Since both the investment income in, and withdrawals from, a TFSA will not be taxable, interest on money borrowed to invest in a TFSA will not be tax deductible.
An individual may make total TFSA contributions up to $5,000 annually. This $5,000 limit will be indexed to inflation and the annual addition to the contribution room will then be rounded to the nearest $500. Unused contribution room may be carried forward for an unlimited number of years. Any amounts withdrawn from a TFSA in a particular year will be added to the individual’s contribution room for the following year. Excess contributions will be subject to a tax of 1% per month. While an individual who becomes a non-resident will be allowed to maintain his or her TFSA and continue to benefit from the exemption from tax on investment income and withdrawals, he or she will not be allowed to contribute while being a non-resident, and no contribution room will accrue for any year throughout which the individual is a non-resident.
Generally, a TFSA will be permitted to hold the same investments as RRSPs. As such, a TFSA may invest in mutual funds, publicly-traded securities, government and corporate bonds, guaranteed investment certificates and, in certain cases, shares of small business corporations. However, a TFSA may not hold investments in any entities with which the account holder does not deal at arm’s length, including an entity of which the account holder is a "specified shareholder" as defined in the Income Tax Act (Canada) or in which the account holder has an analogous interest (generally a 10% or greater interest, together with non-arm’s length persons).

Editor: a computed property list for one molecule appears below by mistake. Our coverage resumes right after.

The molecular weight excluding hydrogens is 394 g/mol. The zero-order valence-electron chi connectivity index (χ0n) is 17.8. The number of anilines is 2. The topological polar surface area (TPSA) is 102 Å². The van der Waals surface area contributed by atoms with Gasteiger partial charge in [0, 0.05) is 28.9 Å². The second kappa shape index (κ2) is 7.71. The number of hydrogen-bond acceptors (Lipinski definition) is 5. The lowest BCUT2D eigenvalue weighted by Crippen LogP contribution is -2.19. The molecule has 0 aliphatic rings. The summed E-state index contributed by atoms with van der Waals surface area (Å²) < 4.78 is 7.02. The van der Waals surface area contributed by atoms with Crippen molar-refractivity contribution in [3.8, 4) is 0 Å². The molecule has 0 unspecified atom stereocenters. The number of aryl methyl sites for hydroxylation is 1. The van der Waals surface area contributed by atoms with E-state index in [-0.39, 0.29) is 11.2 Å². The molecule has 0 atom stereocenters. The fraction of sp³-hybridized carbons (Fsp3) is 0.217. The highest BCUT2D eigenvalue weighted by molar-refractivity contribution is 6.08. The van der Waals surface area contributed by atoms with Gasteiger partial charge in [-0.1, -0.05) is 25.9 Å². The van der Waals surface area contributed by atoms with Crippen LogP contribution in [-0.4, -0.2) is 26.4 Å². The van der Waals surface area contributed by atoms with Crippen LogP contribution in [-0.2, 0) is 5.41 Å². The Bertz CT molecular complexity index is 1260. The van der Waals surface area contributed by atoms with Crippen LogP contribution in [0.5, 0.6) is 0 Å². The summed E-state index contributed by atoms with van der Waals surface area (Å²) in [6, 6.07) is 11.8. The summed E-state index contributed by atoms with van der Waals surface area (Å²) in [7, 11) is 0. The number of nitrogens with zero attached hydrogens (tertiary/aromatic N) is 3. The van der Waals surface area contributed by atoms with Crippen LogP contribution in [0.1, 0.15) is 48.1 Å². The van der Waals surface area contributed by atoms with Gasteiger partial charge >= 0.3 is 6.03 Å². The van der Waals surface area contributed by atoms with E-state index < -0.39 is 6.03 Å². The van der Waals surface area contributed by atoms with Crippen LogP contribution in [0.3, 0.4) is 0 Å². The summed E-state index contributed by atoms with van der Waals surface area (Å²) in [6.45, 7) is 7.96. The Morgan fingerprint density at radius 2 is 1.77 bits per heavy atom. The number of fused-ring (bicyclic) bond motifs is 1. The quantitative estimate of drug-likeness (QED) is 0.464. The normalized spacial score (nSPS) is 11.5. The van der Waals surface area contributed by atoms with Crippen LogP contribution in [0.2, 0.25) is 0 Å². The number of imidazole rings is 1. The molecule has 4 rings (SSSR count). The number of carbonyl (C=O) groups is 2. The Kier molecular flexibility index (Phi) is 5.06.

If an individual transfers property to the individual’s spouse or common-law partner, the income tax rules generally treat any income earned on that property as income of the individual (and not of the individual’s spouse or common-law partner). Such "attribution rules" will not apply to income earned in a TFSA.
Financial institutions that are currently allowed to issue RRSPs will also be allowed to issue TFSAs. Such financial institutions would include Canadian trust companies, life insurance companies, banks and credit unions. TFSA issuers will be required to file annual information returns that include the following information: the value of an account’s assets at the beginning and end of the year and the amount of contributions, withdrawals and transfers made in the year.
TFSA contribution room will be determined by the Canada Revenue Agency (the "CRA") for each eligible individual who files an annual income tax return. If an individual has not filed returns for prior years, he or she will be allowed to establish his or her entitlement to contribution room by filing a return for those years or by other means acceptable to the CRA.
The content of this article is intended to provide a general guide to the subject matter. Specialist advice should be sought about your specific circumstances.